Exercises in Commemoration of the Birthday of Washington, February 22, 1897

Exercises in Commemoration of the Birthday of Washington, February 22, 1897

List price: US$19.99

Currently unavailable

Add to wishlist

AbeBooks may have this title (opens in new window).

Try AbeBooks


This historic book may have numerous typos and missing text. Purchasers can download a free scanned copy of the original book (without typos) from the publisher. Not indexed. Not illustrated. 1897 edition. Excerpt: ... began to impress the idea upon the minds of his countrymen, by calling attention in his conversation, public addresses'and correspondence, to the necessity for consolidation. To Hamilton, he wrote, "It is clearly my opinion, unless Congress have powers competent to all general purposes, that the distresses we have encountered, the expenses we have incurred, and the blood we have spilt, will avail us nothing." His circular letter to the governors of the states, written at the close of the war, lays down the two following propositions, "as essential to the existence of the United States as an independent power: " "First, an indissoluble union of the states under one federal head," and, "the prevalence of that pacific and friendly disposition among the people of the United States which will induce them to forget their local prejudices and policies; to make those mutual concessions which are requisite to the general prosperity; and in some instances to sacrifice their individual advantages to the interests of the community." In his last address to the army, he presents the opinion, "that unless the principles of the federal government were properly supported, and the powers of the Union increased, the honor, dignity and justice of the nation would be lost forever." Finding public opinion disinclined to favor his views, he compared the people in their false security and selfish disregard of the national welfare, to a young heir who wasted his inheritance in wanton riot, and he sought methods of promoting combination, more suited to the careless inertness and self-centered provincialism of the time. He appealed to the commercial spirit of the age, by the establishment of the "Potomac and James...show more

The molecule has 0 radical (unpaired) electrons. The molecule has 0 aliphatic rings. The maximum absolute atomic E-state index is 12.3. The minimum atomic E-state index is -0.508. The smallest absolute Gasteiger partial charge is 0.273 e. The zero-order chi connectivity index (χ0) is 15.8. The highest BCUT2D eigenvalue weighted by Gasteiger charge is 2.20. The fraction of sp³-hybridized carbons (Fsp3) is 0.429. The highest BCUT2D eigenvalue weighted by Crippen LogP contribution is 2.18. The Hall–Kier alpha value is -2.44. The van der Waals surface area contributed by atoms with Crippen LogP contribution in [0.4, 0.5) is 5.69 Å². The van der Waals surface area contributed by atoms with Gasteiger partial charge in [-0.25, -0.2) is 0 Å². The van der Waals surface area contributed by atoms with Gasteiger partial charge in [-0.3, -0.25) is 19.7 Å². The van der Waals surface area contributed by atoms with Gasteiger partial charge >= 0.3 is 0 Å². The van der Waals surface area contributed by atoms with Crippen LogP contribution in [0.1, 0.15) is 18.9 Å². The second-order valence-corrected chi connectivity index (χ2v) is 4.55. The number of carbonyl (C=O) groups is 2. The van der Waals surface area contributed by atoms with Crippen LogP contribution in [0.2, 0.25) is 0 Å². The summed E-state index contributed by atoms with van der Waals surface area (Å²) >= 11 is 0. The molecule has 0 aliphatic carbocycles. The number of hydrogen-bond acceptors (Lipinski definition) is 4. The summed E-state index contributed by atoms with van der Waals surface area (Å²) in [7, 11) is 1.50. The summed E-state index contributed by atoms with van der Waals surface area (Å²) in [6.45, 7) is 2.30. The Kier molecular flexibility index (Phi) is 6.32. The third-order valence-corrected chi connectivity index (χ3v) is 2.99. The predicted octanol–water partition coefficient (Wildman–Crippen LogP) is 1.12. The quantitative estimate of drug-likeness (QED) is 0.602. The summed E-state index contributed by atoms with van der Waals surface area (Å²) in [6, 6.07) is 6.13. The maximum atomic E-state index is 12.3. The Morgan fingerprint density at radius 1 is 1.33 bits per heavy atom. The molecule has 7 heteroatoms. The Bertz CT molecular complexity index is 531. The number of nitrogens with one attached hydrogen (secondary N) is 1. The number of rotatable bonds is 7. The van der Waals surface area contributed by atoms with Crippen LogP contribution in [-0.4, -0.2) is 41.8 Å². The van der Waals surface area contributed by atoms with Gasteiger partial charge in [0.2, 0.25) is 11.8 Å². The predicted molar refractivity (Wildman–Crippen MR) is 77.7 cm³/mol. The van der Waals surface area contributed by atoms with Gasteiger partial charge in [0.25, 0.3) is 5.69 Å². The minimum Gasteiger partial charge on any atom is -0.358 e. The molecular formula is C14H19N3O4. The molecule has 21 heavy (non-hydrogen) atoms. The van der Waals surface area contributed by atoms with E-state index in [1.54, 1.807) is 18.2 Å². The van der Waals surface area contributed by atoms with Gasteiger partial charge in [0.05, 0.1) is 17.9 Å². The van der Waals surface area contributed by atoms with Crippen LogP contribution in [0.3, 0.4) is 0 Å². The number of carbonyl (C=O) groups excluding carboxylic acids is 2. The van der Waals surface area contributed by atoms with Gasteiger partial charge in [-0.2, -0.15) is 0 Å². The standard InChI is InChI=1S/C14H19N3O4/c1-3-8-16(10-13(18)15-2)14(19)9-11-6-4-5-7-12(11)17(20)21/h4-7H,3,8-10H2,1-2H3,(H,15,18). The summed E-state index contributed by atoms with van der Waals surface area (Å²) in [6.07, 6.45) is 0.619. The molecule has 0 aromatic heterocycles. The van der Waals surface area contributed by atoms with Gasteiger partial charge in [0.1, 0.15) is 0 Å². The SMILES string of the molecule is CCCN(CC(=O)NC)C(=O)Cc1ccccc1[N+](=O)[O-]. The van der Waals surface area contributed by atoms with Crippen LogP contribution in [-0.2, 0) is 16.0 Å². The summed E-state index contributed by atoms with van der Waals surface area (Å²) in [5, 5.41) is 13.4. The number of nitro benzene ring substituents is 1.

Product details

  • Paperback | 60 pages
  • 189 x 246 x 3mm | 127g
  • Rarebooksclub.com
  • Miami Fl, United States
  • English
  • black & white illustrations
  • 123658516X
  • 9781236585165